When desired, you can divide the plants in early spring or in the fall by digging up the root ball, dividing it into small clumps of roots and leaves, and replanting. The plant propagates very easily, though it can take some hard work to divide the tough root clumps.

Varieties of Hosta

Some of the favorite hosta varieties include:

  • H. 'Blue Mouse Ears': A tiny hosta growing only 6 to 12 inches high with round, heart-shaped blue-green leaves
  • H. 'Golden Tiara': Light green leaves with yellow edging; grows about 16 inches tall and 38 inches wide
  • H. tardiana 'Halcyon': Pale, spade-shaped leaves, gray-blue in color; grows 18 to 24 inches tall in clumps up to 3 feet wide
  • H. sieboldiana 'Frances Williams': Large, puckered leaves 12 inches wide, dark green with light-green veining; grows 2 feet tall and up to 5 feet in spread
  • H. 'Patriot': Medium-size green leaves with white margins; grows up to 18 inches tall with a 30-inch spread
  • H. 'Sum and Substance': A huge hosta growing to 30 inches tall and 5 feet in spread; large leaves (15 by 20 inches) are heart-shaped, starting glossy yellow and gradually turning golden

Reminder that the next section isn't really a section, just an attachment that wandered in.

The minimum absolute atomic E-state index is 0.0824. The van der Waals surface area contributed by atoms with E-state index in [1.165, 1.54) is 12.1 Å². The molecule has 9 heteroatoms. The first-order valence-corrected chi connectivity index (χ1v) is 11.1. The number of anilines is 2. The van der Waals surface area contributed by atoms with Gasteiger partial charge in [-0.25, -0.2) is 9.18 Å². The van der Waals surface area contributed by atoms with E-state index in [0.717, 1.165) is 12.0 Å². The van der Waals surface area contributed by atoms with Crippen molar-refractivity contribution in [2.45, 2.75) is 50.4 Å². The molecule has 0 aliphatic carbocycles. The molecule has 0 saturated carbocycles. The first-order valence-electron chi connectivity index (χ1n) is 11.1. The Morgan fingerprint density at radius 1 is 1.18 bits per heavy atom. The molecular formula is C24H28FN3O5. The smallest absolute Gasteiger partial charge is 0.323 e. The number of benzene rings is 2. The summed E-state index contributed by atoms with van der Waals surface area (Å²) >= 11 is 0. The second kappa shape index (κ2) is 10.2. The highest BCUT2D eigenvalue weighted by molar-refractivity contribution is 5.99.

• Hosta sieboldiana 'Elegans': Grows 30 inches tall with a 4-foot spread; large leaves (10 by 13 inches) are heart-shaped and have a corrugated texture and blue-green color
Hosta blue mouse ears
Hosta blue mouse ears. skymoon13 / Getty Images  
Hosta - Golden Tiara
Hosta - Golden Tiara. ZoomTravels / Getty Images
Hosta Frances Williams
Hosta Frances Williams.  James Guilliam​ / Getty Images
Hosta patriot
Hosta Patriot.  Liudmyla Liudmyla / Getty Images
Hosta Elegans
Hosta Elegans.  SvetlanaKlaise / Getty Images

Common Pests and Diseases

Hostas can fall prey to slugs and snails that chew ragged holes in the leaves and can kill the plants if left untreated. Deer are also voracious feeders on hosta leaves.

Foliar nematodes can cause the leaves to brown between the veins. Leaf spots and crown rot also occasionally are seen. Several viruses are known to attack hostas; when stricken, afflicted plants must be removed and destroyed.

Hail storms can severely damage hosta leaves, leading to disease problems. Affected leaves should be removed; the plant will soon recover.